WASHINGTON — Lockheed Martin announced May 4 it is consolidating several businesses focused on space into three sectors: Commercial civil space, national security space, and strategic and missile defense.
“With an eye toward the future and building on our current business momentum, these changes position us to deliver end-to-end solutions for today’s mission demands and well into the future,” said Robert Lightfoot, executive vice president of Lockheed Martin Space.
- The commercial civil space sector will focus on space exploration missions, space infrastructure development and scientific projects.
- A new national security space sector — to be led by vice president and general manager Maria Demaree — will be a new line of business including classified and defense portfolios in support of the U.S. military and special programs.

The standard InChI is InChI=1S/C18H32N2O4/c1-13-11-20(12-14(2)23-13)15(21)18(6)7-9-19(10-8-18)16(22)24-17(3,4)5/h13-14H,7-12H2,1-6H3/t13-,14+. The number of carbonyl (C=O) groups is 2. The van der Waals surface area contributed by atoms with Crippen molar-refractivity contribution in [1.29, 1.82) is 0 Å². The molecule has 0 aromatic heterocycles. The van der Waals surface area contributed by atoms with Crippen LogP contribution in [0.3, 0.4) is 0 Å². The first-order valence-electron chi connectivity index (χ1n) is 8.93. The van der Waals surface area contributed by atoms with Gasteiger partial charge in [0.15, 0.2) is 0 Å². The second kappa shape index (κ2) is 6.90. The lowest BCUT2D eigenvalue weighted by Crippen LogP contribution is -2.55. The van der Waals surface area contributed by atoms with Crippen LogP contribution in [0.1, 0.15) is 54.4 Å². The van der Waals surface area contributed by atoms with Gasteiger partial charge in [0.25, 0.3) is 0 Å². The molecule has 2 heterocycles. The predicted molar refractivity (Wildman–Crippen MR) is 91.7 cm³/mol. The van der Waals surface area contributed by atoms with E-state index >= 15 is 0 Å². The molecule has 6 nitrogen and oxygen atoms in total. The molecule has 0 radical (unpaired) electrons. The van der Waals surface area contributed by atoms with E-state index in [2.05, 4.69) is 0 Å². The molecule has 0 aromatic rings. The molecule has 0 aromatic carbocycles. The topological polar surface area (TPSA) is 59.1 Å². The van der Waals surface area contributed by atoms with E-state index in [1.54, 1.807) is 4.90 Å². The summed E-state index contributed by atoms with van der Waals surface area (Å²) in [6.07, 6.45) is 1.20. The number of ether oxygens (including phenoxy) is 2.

- The strategic and missile defense systems focuses on strategic deterrence, missile defense and hypersonic vehicle programs.
Lightfoot in a news release said the changes are in response to emerging requirements. “As space capabilities continue to be a critical enabler within the battlespace and global economy, the industry is seeing significant movement in customer requirements, a renewed competitive environment, and a shift in the pace and urgency to address emerging threats.”
During the reorganization, Johnathon Caldwell, vice president and general manager of military space; and Stacy Kubicek, vice president and general manager of mission solutions, will remain in their current roles and serve as strategic advisors to Demaree on the creation and shaping of the new national security space organization.
Lockheed Martin Space plans to also stand up a product center focused on “driving affordability and marketability of Lockheed Martin Space products for internal and external customers,” the company said.
This product center will be led by Mike Patton, a former GE executive who previously ran Lockheed Martin space operations.
Lockheed Martin, one of the nation’s largest defense contractors, had $66 billion in sales in 2022. The company reported in January that its space backlog is nearly $30 billion.